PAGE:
Friday, February 17, 2012
Neighborhood leaders must stand up for neighborhoods.
The problem is, that this once useful ordinance, has been perverted and abused by the city of Cincinnati under the direction of Mr. Cervey, Sean Minihan and Ed Cunningham, to become nothing more that a tool for their department to demonstrate “need’ for federal funding so a bloated agency that does more harm, than good for neighborhoods, can continue to exist.
A number of things have occurred since the original inception of the VBML program. We had a significant run up in real estate values. Home mortgages were passed out to people without financial means to afford them and under less than honest credit applications. Investors had almost endless line of credit to play ‘monopoly’ in neighborhoods. That enabled them to buy houses, mortgage them to the hilt, thanks to mortgage bundlers and fly-by-night lenders, and rent them out until they were no longer habitable without ever maintaining them.
It didn’t take long for the bottom to fall out of that and people simply walked away and left community leaders with a problem. The city approach has been to take the VBML and use it to demonstrate need for federal dollars (because they get a percentage of those funds for administrative cost). Hundreds of properties were bulldozed using federal dollars, (your tax dollars), without the benefit of historic section 106 review and many significant buildings were demolished.
But when the VBML is in place, an ambiguous ordinance that even attorneys have a hard time understanding, it is not hard to see why lenders will not make loans in our community. They view the VBML as a potential legal encumbrance that precludes a homeowner from occupying a property while they fix it up which would mean ‘owner occupant’ loans are not possible and thereby subjecting people to “investor rates’. The vast majority of people who are in restoration in ‘challenged” neighborhoods understand that not living in a house while they restore is foolhardy given the explosion of metal thefts by the addicted and the inability of our resource strapped police department to patrol adequately. However city inspectors want to order people to do repairs, lock the door and come back the next day. Common sense dictates that this is a disaster waiting to happen. But it is the “alternative universe”, city inspections and their bosses live in.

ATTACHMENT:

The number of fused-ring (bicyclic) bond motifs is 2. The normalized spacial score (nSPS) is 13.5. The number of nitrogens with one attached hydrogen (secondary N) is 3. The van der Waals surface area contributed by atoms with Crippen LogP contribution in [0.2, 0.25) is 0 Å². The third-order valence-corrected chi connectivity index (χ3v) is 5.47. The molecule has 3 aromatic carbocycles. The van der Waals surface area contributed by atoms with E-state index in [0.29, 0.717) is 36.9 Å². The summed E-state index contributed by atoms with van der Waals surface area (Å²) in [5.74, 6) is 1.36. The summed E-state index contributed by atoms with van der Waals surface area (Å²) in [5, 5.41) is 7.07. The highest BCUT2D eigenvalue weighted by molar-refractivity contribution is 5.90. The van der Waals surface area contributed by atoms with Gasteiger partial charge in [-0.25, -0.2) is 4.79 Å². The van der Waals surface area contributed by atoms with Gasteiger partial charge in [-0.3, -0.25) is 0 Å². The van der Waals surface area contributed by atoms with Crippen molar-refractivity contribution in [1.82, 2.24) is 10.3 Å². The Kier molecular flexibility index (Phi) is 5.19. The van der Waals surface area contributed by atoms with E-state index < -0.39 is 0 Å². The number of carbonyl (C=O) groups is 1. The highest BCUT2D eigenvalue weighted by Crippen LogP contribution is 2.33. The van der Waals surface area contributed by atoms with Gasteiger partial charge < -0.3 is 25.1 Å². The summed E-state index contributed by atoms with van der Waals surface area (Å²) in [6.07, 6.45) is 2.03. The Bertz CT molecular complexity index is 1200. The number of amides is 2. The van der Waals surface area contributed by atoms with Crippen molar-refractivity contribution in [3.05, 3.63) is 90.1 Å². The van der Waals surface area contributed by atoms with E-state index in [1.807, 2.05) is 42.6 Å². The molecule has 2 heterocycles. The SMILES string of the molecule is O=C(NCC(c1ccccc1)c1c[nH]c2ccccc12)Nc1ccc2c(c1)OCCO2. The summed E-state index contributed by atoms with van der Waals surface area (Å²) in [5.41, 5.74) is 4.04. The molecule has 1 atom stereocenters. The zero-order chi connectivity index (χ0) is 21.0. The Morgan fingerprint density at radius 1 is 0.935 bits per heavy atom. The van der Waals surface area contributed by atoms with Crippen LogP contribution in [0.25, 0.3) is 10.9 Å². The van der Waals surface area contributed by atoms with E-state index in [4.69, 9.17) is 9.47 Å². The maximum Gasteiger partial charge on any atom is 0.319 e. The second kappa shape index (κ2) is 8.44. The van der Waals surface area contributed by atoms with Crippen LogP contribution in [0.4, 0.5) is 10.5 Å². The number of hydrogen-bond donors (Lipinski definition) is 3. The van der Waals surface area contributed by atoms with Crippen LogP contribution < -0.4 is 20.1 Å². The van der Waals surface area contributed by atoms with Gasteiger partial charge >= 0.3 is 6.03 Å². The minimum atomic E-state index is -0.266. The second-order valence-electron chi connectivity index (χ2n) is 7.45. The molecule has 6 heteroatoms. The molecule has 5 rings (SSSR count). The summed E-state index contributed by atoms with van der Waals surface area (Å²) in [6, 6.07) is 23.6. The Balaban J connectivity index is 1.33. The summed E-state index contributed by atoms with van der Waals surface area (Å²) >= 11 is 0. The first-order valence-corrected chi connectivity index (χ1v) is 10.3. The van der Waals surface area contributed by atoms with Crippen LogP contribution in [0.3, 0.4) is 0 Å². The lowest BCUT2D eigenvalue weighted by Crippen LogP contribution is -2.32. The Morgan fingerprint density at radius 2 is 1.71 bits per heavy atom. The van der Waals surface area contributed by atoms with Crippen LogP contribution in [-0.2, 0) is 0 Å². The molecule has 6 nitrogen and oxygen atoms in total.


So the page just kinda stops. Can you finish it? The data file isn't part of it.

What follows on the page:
City policies and the abuse of those ordinances by Mr. Cervey’s department have redlined neighborhoods like Knox Hill, Fairmount and others. It is denying housing opportunity and the council must make an effort to stop it.
The council can be proactive or run the risk of those Federal dollars being yanked by HUD or a federal court ruling that the VBML effectively redlines neighborhoods and denies housing opportunity.